Laminate floors are attractive, low maintenance, and easy to install, especially in high-traffic areas that see the most foot traffic and dirt. They enhance the value of your home and help you add a floor covering for less money than you would spend on solid hardwood or engineered wood flooring. Yet for all of laminate flooring's stellar qualities, cleaning presents a unique set of problems: Laminate floors and liquids (such as water or cleaning fluids) do not mix. Learn how to clean laminate wood floors by keeping them as dry as possible during the process.
How Often to Clean Laminate Wood Floors
Vacuum or sweep your laminate wood floors when you notice crumbs, dirt, or dust bunnies accumulating on the surface. A good rule of thumb is to vacuum or sweep your floors weekly. But you can deep clean laminate wood floors by dry mopping them monthly or every two months. Some laminate floor manufacturers suggest dry mopping your laminate wood floors daily, but that depends on the amount of foot traffic that passes through.
What to Consider Before Cleaning Laminate Wood Floors
Laminate flooring and water make a poor combination for laminate wood floors. Water can safely pool on top of a laminate floorboard, as long as it remains above the plastic wear layer and within the confines of the board—a rare event. There's a risk of water working its way down the seam and to the fiberboard core of the laminate board. When the fiberboard core takes on enough water, it will swell and it will not return to its original dimensions after the water has dried. In addition, the wear layer and the image layers may begin to peel away
Keep away from penetrating liquids (that soak into surfaces) to clean a laminate floor. Instead, use specific cleaning tools and a two-step method of dry-cleaning followed by damp cleaning for laminate floors to preserve your floors and keep them lovely for years.
In addition to water, do not use steam cleaners or regular wet mopping to clean laminate wood flooring because they can disperse too much moisture, saturate the boards, and make them warp over time.
Equipment / Tools
- Vacuum (with tools)
- Soft-bristled angled broom
- Dry mop
- Laminate floor cleaner
- Microfiber cloth
Vacuum the Laminate Flooring
Dry cleaning the laminate will pick up debris and allow you to pare back the quantity of liquid you use in the following steps.
- Run a vacuum on its lowest setting for bare floors to pick up large debris.
- With the vacuum, switch to the hose and attachments to vacuum the corners, edges, and other tight places that the broom and vacuum head couldn't reach.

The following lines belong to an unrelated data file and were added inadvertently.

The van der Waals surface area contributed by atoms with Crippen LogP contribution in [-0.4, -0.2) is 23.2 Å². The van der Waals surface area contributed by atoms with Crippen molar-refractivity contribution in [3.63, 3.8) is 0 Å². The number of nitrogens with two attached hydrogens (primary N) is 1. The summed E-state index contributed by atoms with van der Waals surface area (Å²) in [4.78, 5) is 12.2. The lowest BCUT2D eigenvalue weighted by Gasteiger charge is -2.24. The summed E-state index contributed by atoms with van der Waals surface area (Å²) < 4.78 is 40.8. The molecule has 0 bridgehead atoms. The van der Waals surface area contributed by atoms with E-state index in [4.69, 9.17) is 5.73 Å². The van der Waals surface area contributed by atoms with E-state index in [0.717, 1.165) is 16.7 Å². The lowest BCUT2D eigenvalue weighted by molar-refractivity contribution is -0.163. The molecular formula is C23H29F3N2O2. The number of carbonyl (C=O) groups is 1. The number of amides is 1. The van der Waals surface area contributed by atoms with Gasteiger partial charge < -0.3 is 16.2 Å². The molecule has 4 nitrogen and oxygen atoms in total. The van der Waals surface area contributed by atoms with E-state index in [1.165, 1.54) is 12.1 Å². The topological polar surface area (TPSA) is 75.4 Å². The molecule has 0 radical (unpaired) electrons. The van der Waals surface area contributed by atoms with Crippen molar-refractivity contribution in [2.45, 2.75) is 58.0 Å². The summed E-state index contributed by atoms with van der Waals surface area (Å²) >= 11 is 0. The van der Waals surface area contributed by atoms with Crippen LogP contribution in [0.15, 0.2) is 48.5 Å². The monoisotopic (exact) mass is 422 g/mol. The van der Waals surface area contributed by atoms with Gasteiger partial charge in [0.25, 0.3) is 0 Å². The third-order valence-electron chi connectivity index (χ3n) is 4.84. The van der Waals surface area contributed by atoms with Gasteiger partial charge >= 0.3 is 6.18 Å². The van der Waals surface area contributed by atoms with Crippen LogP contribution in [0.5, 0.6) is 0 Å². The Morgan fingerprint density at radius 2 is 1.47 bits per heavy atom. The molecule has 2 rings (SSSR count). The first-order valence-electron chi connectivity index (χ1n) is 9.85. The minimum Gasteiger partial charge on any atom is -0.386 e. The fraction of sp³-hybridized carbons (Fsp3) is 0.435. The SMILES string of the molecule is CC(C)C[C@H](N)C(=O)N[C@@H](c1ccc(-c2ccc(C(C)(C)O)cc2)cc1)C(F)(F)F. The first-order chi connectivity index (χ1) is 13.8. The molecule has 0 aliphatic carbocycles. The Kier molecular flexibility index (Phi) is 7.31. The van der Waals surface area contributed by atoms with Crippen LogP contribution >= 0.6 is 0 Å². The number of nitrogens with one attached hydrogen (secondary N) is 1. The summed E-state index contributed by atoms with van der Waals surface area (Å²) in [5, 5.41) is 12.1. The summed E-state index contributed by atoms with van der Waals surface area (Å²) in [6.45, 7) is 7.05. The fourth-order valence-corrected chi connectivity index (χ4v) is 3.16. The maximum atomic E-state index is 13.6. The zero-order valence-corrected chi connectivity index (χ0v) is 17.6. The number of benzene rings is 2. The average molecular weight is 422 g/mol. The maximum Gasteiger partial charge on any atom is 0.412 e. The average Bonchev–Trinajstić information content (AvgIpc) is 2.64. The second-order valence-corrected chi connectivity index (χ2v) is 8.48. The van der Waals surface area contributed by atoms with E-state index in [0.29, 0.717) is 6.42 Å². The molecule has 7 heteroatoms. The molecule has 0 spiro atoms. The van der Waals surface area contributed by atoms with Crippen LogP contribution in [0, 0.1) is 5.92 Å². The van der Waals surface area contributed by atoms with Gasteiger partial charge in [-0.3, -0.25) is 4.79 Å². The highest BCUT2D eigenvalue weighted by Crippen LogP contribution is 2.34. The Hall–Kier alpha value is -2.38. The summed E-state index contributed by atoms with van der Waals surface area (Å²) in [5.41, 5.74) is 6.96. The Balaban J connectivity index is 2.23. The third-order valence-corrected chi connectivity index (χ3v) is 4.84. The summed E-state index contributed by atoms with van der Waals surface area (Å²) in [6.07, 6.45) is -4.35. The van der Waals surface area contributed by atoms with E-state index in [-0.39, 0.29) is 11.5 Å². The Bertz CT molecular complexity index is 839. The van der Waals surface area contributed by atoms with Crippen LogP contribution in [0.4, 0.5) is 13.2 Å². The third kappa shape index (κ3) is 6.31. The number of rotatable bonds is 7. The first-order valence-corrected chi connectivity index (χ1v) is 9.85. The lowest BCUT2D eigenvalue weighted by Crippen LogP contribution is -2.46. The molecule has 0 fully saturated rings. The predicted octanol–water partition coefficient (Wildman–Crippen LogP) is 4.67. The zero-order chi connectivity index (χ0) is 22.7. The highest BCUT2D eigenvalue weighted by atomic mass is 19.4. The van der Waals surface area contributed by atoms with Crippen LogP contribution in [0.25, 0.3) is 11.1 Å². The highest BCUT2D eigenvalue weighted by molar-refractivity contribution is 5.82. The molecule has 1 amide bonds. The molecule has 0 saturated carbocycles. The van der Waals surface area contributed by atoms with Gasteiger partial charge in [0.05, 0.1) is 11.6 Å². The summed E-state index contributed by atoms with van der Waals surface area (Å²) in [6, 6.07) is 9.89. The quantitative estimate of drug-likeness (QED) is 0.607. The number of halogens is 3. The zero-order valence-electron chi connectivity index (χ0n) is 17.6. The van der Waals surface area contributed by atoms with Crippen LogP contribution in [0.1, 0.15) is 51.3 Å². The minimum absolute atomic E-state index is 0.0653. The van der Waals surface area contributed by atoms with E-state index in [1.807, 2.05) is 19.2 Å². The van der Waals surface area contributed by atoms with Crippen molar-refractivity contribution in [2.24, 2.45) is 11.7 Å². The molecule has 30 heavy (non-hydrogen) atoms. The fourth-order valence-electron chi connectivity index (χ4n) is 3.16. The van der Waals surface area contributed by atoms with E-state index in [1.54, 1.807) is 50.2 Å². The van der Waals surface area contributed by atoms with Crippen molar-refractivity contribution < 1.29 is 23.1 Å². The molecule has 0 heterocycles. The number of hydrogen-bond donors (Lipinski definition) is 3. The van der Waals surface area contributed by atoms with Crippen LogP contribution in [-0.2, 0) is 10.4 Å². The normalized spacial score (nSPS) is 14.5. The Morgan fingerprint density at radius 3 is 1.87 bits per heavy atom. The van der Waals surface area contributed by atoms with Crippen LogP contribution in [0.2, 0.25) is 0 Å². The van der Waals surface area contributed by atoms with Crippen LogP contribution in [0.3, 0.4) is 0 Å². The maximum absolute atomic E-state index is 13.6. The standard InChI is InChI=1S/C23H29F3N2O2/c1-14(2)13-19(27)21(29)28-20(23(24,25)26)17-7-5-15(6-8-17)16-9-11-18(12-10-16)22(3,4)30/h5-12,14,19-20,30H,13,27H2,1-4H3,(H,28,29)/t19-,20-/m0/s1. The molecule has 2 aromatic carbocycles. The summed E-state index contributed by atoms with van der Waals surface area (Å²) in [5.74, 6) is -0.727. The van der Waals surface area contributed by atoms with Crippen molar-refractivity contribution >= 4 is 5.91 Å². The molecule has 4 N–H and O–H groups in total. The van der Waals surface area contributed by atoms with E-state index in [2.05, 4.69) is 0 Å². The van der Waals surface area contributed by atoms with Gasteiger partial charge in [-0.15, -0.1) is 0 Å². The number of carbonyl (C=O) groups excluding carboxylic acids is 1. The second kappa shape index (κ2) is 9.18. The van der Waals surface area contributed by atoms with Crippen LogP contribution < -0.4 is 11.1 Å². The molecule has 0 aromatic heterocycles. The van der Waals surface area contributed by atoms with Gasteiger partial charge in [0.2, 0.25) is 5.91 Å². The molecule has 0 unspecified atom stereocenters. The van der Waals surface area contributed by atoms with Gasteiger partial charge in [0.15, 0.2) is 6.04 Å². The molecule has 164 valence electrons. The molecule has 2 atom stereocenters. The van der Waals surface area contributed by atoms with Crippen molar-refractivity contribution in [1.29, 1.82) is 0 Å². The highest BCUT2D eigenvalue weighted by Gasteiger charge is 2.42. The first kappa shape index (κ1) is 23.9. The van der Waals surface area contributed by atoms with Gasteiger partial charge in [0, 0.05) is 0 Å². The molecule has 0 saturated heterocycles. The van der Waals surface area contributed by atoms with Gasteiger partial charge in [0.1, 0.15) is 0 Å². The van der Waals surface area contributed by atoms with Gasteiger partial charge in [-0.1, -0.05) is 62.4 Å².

Sweep the Floor
Sweep the floor with a soft-bristled angled broom that is only used indoors. Collect the remaining debris with a dustpan that's also only used indoors. Sweep from the edges inward.
Damp Mop the Laminate Floor
After vacuuming and sweeping, there should not be any visible debris littering the laminate floor. But if you kneel down and run your hand or a white cloth across the floor, you may pick up a thin layer of dust or dirt. Damp-mopping the laminate will get your flooring squeaky clean.
This step requires an ultra-dry mop. Spray a laminate floor cleaner onto a microfiber mop head or directly onto the laminate floor itself, but very lightly.
Buff the Floor
Clean laminate floors so they shine by using a dry mop that is barely dampened with laminate cleaner to buff the surface.
Additionally, buff any dull spots on the floor with a dry microfiber cloth.
Tips to Keep Your Laminate Wood Floor Clean Longer
- Fix the gaps between laminate floor planks to help the core resist water seepage. If your floor has developed gaps near high moisture areas, such as around the kitchen sink or dishwasher, permanently close the gaps in this area by running a thin bead of carpenter's glue in the gap, pushing the boards together, and then quickly wiping off the excess glue. Lay a strip of painter's tape over the fix until the glue has dried.
- Do not use any harsh, abrasive sponges or products, such as baking soda, to clean the laminate wood floor. Any type of abrasive product can affect the floor's wear layer by scratching or dulling it.
- Though many swear by vinegar to clean laminate floors, be cautious and use it infrequently because its acidic properties may dull or break down the surface over time.
- Use an alternative cleaner if you do not have a commercial laminate cleaner on hand. Mix 1 part rubbing alcohol, 3 parts water, and a drop of dish soap. Lightly dampen a microfiber cloth with the mixture to clean your floor.
- Avoid using hardwood floor cleaners on laminate floors because they can produce a waxy build-up.
- Add pads under furniture legs which will lessen the risk of your laminate floor developing scratches that can absorb and embed dirt.